If you’re an experienced web designer than you probably have a repeatable process that you use for all your websites. For example, you might use the same WordPress settings for all your sites. You might install the same plugins relating to things like SEO, image optimisation and spam prevention. WP Engine lets you automate this and save time on every single project.
To create a WP Engine template site:
- Log into your WP Engine account and click ‘Add Install’. This will be your template site, so call it something self-explanatory like ‘mytemplatesite’. Tick the ‘Transferable Install’ option so that it doesn’t contribute to the number of active installs on your account.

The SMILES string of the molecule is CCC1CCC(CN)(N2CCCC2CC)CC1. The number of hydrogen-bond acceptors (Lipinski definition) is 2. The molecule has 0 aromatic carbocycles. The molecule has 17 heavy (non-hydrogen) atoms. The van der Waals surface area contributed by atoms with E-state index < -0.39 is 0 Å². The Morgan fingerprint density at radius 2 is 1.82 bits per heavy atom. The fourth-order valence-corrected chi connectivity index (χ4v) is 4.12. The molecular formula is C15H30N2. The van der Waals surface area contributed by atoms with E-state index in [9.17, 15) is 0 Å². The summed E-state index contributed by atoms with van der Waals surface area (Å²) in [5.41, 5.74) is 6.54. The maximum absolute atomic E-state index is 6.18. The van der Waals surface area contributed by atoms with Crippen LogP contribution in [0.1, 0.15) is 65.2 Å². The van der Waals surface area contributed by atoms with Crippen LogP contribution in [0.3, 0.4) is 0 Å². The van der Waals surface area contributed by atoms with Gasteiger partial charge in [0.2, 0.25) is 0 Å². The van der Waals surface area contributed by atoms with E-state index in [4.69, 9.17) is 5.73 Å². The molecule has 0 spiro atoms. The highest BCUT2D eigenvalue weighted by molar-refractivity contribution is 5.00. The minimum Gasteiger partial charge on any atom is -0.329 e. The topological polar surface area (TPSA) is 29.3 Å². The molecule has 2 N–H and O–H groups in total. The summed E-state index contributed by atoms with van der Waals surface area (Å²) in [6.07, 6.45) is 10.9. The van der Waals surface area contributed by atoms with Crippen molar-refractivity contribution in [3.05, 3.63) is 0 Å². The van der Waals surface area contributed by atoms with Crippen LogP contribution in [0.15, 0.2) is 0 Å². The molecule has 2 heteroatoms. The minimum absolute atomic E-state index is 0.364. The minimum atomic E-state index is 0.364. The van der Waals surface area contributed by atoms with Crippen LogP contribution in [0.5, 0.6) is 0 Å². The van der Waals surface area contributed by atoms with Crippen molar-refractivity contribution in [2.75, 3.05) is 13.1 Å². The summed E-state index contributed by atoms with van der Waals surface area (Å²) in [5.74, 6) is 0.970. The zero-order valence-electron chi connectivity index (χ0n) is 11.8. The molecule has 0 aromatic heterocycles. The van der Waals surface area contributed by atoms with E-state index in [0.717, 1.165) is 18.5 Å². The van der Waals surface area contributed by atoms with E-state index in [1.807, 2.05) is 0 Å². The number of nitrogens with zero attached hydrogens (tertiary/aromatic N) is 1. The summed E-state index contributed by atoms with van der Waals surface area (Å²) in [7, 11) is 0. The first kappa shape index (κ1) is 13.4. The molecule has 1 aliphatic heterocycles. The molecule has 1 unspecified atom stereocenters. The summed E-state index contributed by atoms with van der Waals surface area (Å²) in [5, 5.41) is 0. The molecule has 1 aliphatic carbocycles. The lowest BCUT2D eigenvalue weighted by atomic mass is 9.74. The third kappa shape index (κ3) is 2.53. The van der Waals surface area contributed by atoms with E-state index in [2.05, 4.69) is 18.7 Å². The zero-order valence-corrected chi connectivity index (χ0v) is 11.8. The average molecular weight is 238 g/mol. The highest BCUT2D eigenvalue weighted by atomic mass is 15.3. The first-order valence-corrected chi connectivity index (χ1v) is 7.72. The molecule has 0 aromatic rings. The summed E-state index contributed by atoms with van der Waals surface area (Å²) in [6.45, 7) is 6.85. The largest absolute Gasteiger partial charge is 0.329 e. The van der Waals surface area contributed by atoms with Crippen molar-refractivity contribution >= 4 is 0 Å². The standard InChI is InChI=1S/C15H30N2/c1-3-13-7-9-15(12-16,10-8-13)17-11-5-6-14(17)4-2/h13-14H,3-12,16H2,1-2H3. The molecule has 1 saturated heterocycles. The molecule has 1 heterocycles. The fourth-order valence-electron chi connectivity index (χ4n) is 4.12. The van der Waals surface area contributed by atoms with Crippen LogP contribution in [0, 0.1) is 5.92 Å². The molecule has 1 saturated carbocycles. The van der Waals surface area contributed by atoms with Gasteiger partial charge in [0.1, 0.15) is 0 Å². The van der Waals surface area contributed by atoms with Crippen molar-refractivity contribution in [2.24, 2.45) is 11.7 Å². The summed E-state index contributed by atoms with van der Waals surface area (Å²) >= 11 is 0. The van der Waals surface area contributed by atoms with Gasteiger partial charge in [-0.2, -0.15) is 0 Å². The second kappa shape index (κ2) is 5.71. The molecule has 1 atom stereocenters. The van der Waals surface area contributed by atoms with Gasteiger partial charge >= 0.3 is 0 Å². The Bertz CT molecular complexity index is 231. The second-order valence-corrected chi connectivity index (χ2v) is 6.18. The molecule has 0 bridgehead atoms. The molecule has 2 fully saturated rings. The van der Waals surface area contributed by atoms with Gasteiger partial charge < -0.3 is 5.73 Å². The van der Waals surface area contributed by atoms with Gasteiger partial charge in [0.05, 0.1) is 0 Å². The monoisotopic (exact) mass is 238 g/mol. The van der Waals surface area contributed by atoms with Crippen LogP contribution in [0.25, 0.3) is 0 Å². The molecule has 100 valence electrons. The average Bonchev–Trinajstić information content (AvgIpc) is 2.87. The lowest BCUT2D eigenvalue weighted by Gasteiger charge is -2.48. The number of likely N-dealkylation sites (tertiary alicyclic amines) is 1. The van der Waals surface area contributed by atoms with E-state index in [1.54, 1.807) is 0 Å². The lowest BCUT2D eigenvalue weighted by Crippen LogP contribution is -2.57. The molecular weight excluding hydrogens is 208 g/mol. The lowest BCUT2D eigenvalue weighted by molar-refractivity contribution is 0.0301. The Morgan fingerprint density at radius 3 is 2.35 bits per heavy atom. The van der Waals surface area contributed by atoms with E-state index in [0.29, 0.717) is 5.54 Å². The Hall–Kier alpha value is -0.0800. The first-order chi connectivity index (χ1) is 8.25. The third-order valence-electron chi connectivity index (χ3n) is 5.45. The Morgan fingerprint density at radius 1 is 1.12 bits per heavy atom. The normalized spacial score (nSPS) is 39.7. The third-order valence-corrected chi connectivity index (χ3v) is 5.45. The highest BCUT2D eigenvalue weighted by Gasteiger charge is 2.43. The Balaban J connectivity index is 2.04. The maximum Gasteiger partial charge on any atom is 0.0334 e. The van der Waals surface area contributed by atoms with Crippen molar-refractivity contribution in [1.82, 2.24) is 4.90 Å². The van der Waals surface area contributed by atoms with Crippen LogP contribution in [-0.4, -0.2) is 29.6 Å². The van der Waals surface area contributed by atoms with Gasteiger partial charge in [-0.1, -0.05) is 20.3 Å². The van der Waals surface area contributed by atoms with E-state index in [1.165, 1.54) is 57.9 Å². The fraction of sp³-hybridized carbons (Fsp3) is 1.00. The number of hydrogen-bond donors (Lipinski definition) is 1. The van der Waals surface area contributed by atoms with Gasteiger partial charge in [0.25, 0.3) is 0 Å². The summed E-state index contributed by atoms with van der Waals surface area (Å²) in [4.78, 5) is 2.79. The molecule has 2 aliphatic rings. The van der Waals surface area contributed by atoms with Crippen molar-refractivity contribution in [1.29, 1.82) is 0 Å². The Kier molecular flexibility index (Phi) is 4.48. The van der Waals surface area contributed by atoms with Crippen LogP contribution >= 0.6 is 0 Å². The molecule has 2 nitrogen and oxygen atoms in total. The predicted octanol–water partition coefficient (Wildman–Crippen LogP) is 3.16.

- Log into the admin for your new template site and perform all your standard tasks. Select all your favourite settings, install your standard WordPress plugins, etc.
You can then use your template site whenever you create a new install in future:
- Log into your WP Engine account and click ‘Add Install’.
- Select your template from the ‘Copy from’ dropdown.
- And hey presto, your template site will be copied to create a brand new site for you to work from, so you don’t need to spend time on the repeatable tasks you do for all sites.
Save money with transferable installs
Most of WP Engine’s plans have a maximum number of websites that you can host on your account. The more active installs on your account, the sooner you’ll have to spend more by upgrading to one of WP Engine’s more expensive plans – which means less profit for you.